Personal Resource Center

5 Smart Ways to Use Your Tax Refund

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While a large tax refund is good news, it's also a sign you may be having too much money withheld from your paycheck each week.

1. Catch up on your bills

Paying your bills should be your first priority. If you're behind on any payments or know that a major expense is on the horizon, your refund should go toward settling that up before devoting it to anything else. That's because racking up debt or missing payments can not only lead to late fees and interest charges, it can also negatively impact your credit— which can cost you even more money in the long run.


2. Pay off high-interest credit card debt

Once your day-to-day finances are in order, a good way to spend your refund is by paying down — or paying off — any outstanding credit card debt you might have. By reducing or eliminating high-interest debt, you get a lot of bang for your buck. You're sure to save more than you would earn if you put that money into a savings account.

Even better, you can either reduce — or eliminate — the monthly payments you were making on that credit card debt. And because you'll have less debt, your credit score will ultimately improve too.


3. Build up savings

If you're not behind on your bills and have no credit card debt, you should devote at least one-third of your refund to beefing up your savings. That starts with an emergency fund to protect yourself against life's unexpected costs. While you may not get there with your refund check alone, over time you should aim to build an emergency fund that could cover three to six months' worth of living expenses.


4. Invest in your future

As long as your immediate finances are in order and you don't have a lot of high-interest debt, consider devoting a third of your refund to an IRA or 401(k) for the 2024 tax year. Not only will this help you reach your retirement goals, it also may help lower your tax bill, since these contributions are often tax deductible. That means the money you put into them can often be subtracted from your annual income when you calculate what you owe the federal government in taxes.


5. Treat yourself

While it's not wise to spend your entire refund, you could reserve up to one-third of your refund for a special treat for yourself or your family. Whether it's a new sofa, a nice meal out, or tickets to theater performance for the whole family, it's OK to have a little fun with your refund. Before you splurge, just be sure you're caught up on bills, have paid off any high-interest consumer debt, or have devoted a significant portion of your tax refund to retirement and savings.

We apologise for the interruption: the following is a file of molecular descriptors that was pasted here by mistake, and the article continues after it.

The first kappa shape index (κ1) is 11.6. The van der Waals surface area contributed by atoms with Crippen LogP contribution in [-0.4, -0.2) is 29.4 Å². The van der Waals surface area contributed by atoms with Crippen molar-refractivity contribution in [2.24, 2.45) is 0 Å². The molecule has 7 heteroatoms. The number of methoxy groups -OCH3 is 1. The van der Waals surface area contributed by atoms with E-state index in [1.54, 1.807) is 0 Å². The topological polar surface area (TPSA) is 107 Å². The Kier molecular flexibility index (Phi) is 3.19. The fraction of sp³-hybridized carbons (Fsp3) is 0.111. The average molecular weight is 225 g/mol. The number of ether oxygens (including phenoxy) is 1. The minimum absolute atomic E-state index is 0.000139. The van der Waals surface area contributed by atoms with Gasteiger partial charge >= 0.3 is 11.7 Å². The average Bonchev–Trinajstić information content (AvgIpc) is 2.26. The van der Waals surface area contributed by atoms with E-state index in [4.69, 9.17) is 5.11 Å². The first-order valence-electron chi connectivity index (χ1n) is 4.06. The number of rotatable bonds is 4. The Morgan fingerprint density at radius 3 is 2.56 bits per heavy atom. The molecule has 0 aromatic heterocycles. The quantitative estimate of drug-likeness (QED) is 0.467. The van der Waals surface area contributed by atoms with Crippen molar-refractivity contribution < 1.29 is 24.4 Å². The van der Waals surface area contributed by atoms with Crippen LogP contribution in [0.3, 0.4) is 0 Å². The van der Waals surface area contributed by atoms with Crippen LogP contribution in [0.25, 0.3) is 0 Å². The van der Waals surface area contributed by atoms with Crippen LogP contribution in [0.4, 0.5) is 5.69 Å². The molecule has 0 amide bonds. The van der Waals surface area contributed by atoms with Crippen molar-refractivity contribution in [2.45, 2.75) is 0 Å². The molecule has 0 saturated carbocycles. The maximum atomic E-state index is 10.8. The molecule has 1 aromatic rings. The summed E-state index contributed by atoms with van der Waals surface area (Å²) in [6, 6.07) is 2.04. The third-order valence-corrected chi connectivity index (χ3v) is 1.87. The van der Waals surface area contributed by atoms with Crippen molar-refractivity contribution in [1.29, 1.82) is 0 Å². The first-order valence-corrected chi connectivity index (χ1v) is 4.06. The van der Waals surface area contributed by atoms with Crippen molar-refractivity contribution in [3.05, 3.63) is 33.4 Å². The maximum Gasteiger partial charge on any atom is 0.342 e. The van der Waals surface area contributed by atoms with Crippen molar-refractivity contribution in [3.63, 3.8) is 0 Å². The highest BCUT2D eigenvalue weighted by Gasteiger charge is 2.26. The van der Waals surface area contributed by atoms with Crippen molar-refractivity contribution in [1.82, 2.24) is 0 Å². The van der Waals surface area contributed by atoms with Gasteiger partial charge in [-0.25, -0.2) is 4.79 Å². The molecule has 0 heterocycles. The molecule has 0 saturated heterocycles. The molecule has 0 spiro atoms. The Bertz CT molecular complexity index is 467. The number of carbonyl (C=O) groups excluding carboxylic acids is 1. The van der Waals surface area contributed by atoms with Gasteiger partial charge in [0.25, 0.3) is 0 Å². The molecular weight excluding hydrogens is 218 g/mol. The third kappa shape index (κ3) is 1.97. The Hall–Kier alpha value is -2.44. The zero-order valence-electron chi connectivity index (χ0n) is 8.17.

Use this opportunity to fix your withholding problem

Now that you've figured out what to do with that big refund, it's time to fix your withholding problem. What you're looking for here is the Goldilocks of federal income tax withholding – not too much, but not so little that you owe money when your taxes are due. After all, who needs an extra unexpected bill? And if you owe too much, you may owe a penalty as well.

If you're expecting a large refund, check out this handy Withholding Calculator from the IRS.3 This can help you figure out what your federal income tax withholding should be, especially in light of recent changes in the tax law. Then you can submit a new W-4 form to your employer. The combination of allowances you claim and additional money (if any) that you specify you want withheld will determine just how much your employer withholds from your pay check.

Everyone's financial situation and goals are different, so the above suggestions are simply guidelines. If you'd like personal assistance in finding the best way to use your IRS refund — or any other large sum of money you may receive — visit your local Synovus branch to talk to a professional about it. We're here to help.

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Important disclosure information

This content is general in nature and does not constitute legal, tax, accounting, financial or investment advice. You are encouraged to consult with competent legal, tax, accounting, financial or investment professionals based on your specific circumstances. We do not make any warranties as to accuracy or completeness of this information, do not endorse any third-party companies, products, or services described here, and take no liability for your use of this information.

  1. eFile.com, "Income Tax Return Statistics," published January 12, 2024, accessed January 21, 2024.   Back
  2. Experian, "What Affects Your Credit Score?" Updated July 29, 2023; accessed January 21, 2024. Back
  3. IRS.gov, "Tax Withholding Estimator," updated November 9, 2020. Accessed November 24, 2020. Back